Furthermore, I believe that some monetary form of reparations must be given along with this land. This money and land would be a package deal. No one could refuse the land and retain their right to any money. The amount is a very complicated math problem though. I would argue that you would need to set an amount owed for the prior ill gotten labor and then reduce it for every subsequent generation. There are two distinct reasons for this reduction.
1. Every generation enjoyed more liberty and were more able to accumulate wealth than the prior enslaved generation. Because of that I feel there needs to be a reduction in the payment.
2. Assuming the slaves were paid and spent none of that money, when they died they would have been subject to estate taxation. So for every generation after the enslaved one, we would need to reduce the amount paid by the percent of estate tax of the time. You do run into some math problems here though. The Revenue Act of 1862 and the War Revenue Act of 1898 imposed an estate tax of sorts but bother were repealed not too long after they were passed. It wasn't until 1916 that we have a true estate tax.

I would not argue that simply handing money over is a good idea. I would argue that granting land with some money to establish that land is a good idea. Of course there will be some of the descendants that have a pretty good life now and would not be inclined to relocate and start over. After all, what they stand to lose by doing this can be vast. The rewards can be immense too though. But even with some (possibly many) refusing this land we would, as a Nation, finally have a real reparation to point to. This could even go so far as to assuage the guilt that seems to be pervasive with many Americans. We would finally have something to point to when others tell us that we are all manner of evil towards blacks.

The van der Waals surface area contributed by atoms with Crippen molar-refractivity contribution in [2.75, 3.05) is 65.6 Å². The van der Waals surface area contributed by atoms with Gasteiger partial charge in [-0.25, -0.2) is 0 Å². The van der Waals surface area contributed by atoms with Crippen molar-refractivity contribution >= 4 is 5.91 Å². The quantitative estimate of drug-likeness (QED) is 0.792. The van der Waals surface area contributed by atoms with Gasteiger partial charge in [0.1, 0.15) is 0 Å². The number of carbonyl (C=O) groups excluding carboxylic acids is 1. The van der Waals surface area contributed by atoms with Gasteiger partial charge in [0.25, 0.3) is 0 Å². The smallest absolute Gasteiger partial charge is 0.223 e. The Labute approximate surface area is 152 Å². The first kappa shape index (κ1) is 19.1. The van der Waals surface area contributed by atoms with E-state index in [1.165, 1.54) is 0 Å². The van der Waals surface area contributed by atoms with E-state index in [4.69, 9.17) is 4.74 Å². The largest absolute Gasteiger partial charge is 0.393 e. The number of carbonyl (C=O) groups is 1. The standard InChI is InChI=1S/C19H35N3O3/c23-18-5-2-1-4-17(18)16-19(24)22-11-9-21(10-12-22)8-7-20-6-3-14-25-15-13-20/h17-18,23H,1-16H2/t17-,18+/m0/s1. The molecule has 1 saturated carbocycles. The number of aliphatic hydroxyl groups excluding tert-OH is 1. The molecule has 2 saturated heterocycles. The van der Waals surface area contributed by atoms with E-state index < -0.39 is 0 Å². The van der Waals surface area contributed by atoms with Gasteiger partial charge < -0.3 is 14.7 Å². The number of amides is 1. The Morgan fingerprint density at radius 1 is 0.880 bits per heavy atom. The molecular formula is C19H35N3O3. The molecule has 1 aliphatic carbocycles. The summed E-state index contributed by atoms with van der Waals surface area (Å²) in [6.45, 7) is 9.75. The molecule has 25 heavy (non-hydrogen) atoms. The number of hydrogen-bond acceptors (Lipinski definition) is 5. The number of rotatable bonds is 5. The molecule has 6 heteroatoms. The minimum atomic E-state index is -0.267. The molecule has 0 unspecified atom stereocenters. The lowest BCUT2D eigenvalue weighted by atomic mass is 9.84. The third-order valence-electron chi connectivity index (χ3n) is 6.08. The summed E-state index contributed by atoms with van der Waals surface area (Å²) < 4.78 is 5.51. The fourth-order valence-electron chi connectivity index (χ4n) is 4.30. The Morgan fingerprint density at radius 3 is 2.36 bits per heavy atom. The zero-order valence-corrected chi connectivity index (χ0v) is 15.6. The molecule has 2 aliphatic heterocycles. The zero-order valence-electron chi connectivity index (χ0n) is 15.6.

I would want to see the land come from the current Federal land holdings. Ideally this would be many reservations and not one vast one. I would also propose the money to be paid out should come from the immediate end to foreign aid. We would need to end foreign aid until we accumulate enough money to pay this debt. I would also like to see a modest lump sum payment be made and then a monthly payment be made until the debt is no more. Something like 50% up front and 2% per month for the next 25 months. This would help to build the land and homes and ensure that for 2 years an economy can be built, aided by this financial buttressing.